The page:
Cabinet Shop Pay Expectations - Woodworking Talk - Woodworkers Forum
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post #1 of 17 Old 02-24-2018, 01:12 AM Thread Starter
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Question Cabinet Shop Pay Expectations

I've been into woodworking for 5 years and finally got my first gig at a nice cabinet shop. They're starting me out at $12 an hour and said it'd definitely increase within or after the first 90 days (should've gotten that in writing). They have plans for me to work with their CNC routers, but right now I've been in assembly and delivery, which has been fun when I get to assemble pieces and, I think, is a wise move to actually see what hiccups I could cause in the CNC end of the business for the assemblers. I have suspicions though, that I'll be working in whatever spots they're missing people. One delivery guy quit this week and the CNC operator they had before left for a bigger company with better pay. This may be premature of me, but I've been shafted a lot before where I end up doing 3 jobs for the price of one for other companies. It's probably just normal, but I'd like to see if any of you with experience in the cabinet business have any suggestions or advice on getting better pay or what pay is the norm for a cabinet shop CNC guy. Right now I just do my best, don't bitch and try to make life easier for those around me.

Cheers.
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post #2 of 17 Old 02-24-2018, 07:03 AM
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You get the most pay by performing the best job. Good work ethics always show through even on a beginner.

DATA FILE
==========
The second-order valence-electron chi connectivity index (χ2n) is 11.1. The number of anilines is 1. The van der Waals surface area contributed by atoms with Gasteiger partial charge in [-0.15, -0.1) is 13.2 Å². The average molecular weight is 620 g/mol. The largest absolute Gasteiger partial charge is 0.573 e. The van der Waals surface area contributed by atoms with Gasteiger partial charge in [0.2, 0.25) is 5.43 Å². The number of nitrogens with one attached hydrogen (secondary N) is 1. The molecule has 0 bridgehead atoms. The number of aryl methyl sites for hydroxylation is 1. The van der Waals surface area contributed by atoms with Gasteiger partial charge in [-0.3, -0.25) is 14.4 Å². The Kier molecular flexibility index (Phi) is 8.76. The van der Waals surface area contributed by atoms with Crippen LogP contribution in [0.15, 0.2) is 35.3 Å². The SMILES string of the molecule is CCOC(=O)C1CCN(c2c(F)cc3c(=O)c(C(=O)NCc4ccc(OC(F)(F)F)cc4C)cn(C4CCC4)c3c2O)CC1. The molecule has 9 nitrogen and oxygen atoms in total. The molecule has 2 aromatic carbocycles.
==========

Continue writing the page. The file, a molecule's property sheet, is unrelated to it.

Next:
It has been my experience that those employees who think they have always gotten the short stick will continue to get the short stick until they improve the way that they approach their job.

George
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post #3 of 17 Old 02-24-2018, 08:32 AM
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Pay is something that would vary widely around the country. Just starting out without any previous professional experience would be somewhere around what local businesses are paying for stocking store shelves. From your description I suspect the business is struggling to make ends meet so you could expect raises few and far between.
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post #4 of 17 Old 02-24-2018, 08:37 AM
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Quote:
Originally Posted by Thorn495 View Post
I've been into woodworking for 5 years and finally got my first gig at a nice cabinet shop. They're starting me out at $12 an hour and said it'd definitely increase within or after the first 90 days (should've gotten that in writing). They have plans for me to work with their CNC routers, but right now I've been in assembly and delivery, which has been fun when I get to assemble pieces and, I think, is a wise move to actually see what hiccups I could cause in the CNC end of the business for the assemblers. I have suspicions though, that I'll be working in whatever spots they're missing people. One delivery guy quit this week and the CNC operator they had before left for a bigger company with better pay. This may be premature of me, but I've been shafted a lot before where I end up doing 3 jobs for the price of one for other companies. It's probably just normal, but I'd like to see if any of you with experience in the cabinet business have any suggestions or advice on getting better pay or what pay is the norm for a cabinet shop CNC guy. Right now I just do my best, don't bitch and try to make life easier for those around me.

Cheers.
Please explain?

You get paid to work, you can accomplish so much work in a given time, don't follow how you can end up 'doing 3 jobs for the price of one"...
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post #5 of 17 Old 02-24-2018, 09:50 AM